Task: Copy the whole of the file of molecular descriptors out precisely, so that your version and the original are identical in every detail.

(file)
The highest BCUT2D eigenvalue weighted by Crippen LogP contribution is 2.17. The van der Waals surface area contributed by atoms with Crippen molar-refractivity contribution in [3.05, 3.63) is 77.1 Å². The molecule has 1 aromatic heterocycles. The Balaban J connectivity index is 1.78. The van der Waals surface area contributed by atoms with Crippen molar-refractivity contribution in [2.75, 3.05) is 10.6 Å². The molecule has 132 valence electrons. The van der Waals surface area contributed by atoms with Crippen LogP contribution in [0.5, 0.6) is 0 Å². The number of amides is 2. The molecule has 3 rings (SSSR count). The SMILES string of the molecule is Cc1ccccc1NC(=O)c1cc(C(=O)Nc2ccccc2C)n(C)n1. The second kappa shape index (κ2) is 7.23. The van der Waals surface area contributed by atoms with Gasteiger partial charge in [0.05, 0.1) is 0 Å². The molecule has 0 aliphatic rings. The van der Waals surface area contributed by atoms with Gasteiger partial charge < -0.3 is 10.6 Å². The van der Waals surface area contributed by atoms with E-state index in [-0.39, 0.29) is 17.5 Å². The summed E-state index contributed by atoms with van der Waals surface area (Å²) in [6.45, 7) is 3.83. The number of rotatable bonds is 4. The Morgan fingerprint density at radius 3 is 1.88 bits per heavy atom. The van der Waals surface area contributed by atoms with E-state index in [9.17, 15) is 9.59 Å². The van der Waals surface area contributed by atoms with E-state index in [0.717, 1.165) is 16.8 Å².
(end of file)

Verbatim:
The highest BCUT2D eigenvalue weighted by Crippen LogP contribution is 2.17. The van der Waals surface area contributed by atoms with Crippen molar-refractivity contribution in [3.05, 3.63) is 77.1 Å². The molecule has 1 aromatic heterocycles. The Balaban J connectivity index is 1.78. The van der Waals surface area contributed by atoms with Crippen molar-refractivity contribution in [2.75, 3.05) is 10.6 Å². The molecule has 132 valence electrons. The van der Waals surface area contributed by atoms with Crippen LogP contribution in [0.5, 0.6) is 0 Å². The number of amides is 2. The molecule has 3 rings (SSSR count). The SMILES string of the molecule is Cc1ccccc1NC(=O)c1cc(C(=O)Nc2ccccc2C)n(C)n1. The second kappa shape index (κ2) is 7.23. The van der Waals surface area contributed by atoms with Gasteiger partial charge in [0.05, 0.1) is 0 Å². The molecule has 0 aliphatic rings. The van der Waals surface area contributed by atoms with Gasteiger partial charge < -0.3 is 10.6 Å². The van der Waals surface area contributed by atoms with E-state index in [-0.39, 0.29) is 17.5 Å². The summed E-state index contributed by atoms with van der Waals surface area (Å²) in [6.45, 7) is 3.83. The number of rotatable bonds is 4. The Morgan fingerprint density at radius 3 is 1.88 bits per heavy atom. The van der Waals surface area contributed by atoms with E-state index in [9.17, 15) is 9.59 Å². The van der Waals surface area contributed by atoms with E-state index in [0.717, 1.165) is 16.8 Å².